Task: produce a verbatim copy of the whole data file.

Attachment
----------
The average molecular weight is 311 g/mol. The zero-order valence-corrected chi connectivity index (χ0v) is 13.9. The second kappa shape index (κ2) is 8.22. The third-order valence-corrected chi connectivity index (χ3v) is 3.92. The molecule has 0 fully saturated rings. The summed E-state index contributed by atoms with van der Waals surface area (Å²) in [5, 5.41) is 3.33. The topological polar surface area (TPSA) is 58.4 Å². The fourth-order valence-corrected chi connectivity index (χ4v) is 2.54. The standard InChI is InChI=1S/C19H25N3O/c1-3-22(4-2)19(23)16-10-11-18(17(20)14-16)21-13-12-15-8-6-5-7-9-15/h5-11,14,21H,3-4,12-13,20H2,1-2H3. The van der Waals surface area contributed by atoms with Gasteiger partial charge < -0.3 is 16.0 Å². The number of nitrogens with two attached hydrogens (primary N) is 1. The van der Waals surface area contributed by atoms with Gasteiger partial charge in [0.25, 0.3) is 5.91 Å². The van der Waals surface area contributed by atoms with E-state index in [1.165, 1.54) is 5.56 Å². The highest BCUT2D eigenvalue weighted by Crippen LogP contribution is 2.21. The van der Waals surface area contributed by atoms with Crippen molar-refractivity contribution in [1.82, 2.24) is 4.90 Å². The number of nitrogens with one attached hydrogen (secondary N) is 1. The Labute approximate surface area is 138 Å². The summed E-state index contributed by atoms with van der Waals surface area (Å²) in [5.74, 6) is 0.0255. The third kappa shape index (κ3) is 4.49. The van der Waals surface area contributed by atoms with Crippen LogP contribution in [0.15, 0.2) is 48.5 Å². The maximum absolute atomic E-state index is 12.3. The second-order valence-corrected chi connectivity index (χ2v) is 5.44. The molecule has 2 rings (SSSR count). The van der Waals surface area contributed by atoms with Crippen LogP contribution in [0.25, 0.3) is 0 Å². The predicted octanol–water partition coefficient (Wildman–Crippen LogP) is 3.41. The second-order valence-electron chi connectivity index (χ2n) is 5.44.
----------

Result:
The average molecular weight is 311 g/mol. The zero-order valence-corrected chi connectivity index (χ0v) is 13.9. The second kappa shape index (κ2) is 8.22. The third-order valence-corrected chi connectivity index (χ3v) is 3.92. The molecule has 0 fully saturated rings. The summed E-state index contributed by atoms with van der Waals surface area (Å²) in [5, 5.41) is 3.33. The topological polar surface area (TPSA) is 58.4 Å². The fourth-order valence-corrected chi connectivity index (χ4v) is 2.54. The standard InChI is InChI=1S/C19H25N3O/c1-3-22(4-2)19(23)16-10-11-18(17(20)14-16)21-13-12-15-8-6-5-7-9-15/h5-11,14,21H,3-4,12-13,20H2,1-2H3. The van der Waals surface area contributed by atoms with Gasteiger partial charge < -0.3 is 16.0 Å². The number of nitrogens with two attached hydrogens (primary N) is 1. The van der Waals surface area contributed by atoms with Gasteiger partial charge in [0.25, 0.3) is 5.91 Å². The van der Waals surface area contributed by atoms with E-state index in [1.165, 1.54) is 5.56 Å². The highest BCUT2D eigenvalue weighted by Crippen LogP contribution is 2.21. The van der Waals surface area contributed by atoms with Crippen molar-refractivity contribution in [1.82, 2.24) is 4.90 Å². The number of nitrogens with one attached hydrogen (secondary N) is 1. The Labute approximate surface area is 138 Å². The summed E-state index contributed by atoms with van der Waals surface area (Å²) in [5.74, 6) is 0.0255. The third kappa shape index (κ3) is 4.49. The van der Waals surface area contributed by atoms with Crippen LogP contribution in [0.15, 0.2) is 48.5 Å². The maximum absolute atomic E-state index is 12.3. The second-order valence-corrected chi connectivity index (χ2v) is 5.44. The molecule has 2 rings (SSSR count). The van der Waals surface area contributed by atoms with Crippen LogP contribution in [0.25, 0.3) is 0 Å². The predicted octanol–water partition coefficient (Wildman–Crippen LogP) is 3.41. The second-order valence-electron chi connectivity index (χ2n) is 5.44.